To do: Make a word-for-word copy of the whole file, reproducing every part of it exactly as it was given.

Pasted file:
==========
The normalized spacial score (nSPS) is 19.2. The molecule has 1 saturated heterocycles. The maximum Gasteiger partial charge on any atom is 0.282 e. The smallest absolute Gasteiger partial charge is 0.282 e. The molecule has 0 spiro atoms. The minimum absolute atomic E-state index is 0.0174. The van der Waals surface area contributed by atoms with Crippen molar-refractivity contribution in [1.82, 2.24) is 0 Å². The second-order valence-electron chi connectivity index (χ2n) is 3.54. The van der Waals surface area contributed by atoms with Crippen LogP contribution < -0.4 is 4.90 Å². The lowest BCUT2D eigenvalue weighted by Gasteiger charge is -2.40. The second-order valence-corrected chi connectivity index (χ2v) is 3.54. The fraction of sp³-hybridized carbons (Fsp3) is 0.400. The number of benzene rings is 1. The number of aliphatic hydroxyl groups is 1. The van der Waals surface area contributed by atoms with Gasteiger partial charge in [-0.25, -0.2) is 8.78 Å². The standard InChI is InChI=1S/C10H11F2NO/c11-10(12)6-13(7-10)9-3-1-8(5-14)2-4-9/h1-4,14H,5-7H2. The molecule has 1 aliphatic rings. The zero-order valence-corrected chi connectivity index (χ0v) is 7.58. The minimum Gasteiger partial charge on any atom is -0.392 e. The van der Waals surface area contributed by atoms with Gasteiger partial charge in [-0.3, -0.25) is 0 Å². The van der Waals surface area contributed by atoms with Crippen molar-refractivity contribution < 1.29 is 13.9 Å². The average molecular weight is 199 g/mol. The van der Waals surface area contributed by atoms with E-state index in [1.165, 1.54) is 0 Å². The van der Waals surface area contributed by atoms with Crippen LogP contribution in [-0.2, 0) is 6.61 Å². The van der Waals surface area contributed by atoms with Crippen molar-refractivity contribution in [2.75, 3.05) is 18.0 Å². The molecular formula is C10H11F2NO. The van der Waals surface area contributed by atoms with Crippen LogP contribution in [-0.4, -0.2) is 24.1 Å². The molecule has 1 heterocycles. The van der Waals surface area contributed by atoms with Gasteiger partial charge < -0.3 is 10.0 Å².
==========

The normalized spacial score (nSPS) is 19.2. The molecule has 1 saturated heterocycles. The maximum Gasteiger partial charge on any atom is 0.282 e. The smallest absolute Gasteiger partial charge is 0.282 e. The molecule has 0 spiro atoms. The minimum absolute atomic E-state index is 0.0174. The van der Waals surface area contributed by atoms with Crippen molar-refractivity contribution in [1.82, 2.24) is 0 Å². The second-order valence-electron chi connectivity index (χ2n) is 3.54. The van der Waals surface area contributed by atoms with Crippen LogP contribution < -0.4 is 4.90 Å². The lowest BCUT2D eigenvalue weighted by Gasteiger charge is -2.40. The second-order valence-corrected chi connectivity index (χ2v) is 3.54. The fraction of sp³-hybridized carbons (Fsp3) is 0.400. The number of benzene rings is 1. The number of aliphatic hydroxyl groups is 1. The van der Waals surface area contributed by atoms with Gasteiger partial charge in [-0.25, -0.2) is 8.78 Å². The standard InChI is InChI=1S/C10H11F2NO/c11-10(12)6-13(7-10)9-3-1-8(5-14)2-4-9/h1-4,14H,5-7H2. The molecule has 1 aliphatic rings. The zero-order valence-corrected chi connectivity index (χ0v) is 7.58. The minimum Gasteiger partial charge on any atom is -0.392 e. The van der Waals surface area contributed by atoms with Gasteiger partial charge in [-0.3, -0.25) is 0 Å². The van der Waals surface area contributed by atoms with Crippen molar-refractivity contribution < 1.29 is 13.9 Å². The average molecular weight is 199 g/mol. The van der Waals surface area contributed by atoms with E-state index in [1.165, 1.54) is 0 Å². The van der Waals surface area contributed by atoms with Crippen LogP contribution in [-0.2, 0) is 6.61 Å². The van der Waals surface area contributed by atoms with Crippen molar-refractivity contribution in [2.75, 3.05) is 18.0 Å². The molecular formula is C10H11F2NO. The van der Waals surface area contributed by atoms with Crippen LogP contribution in [-0.4, -0.2) is 24.1 Å². The molecule has 1 heterocycles. The van der Waals surface area contributed by atoms with Gasteiger partial charge < -0.3 is 10.0 Å².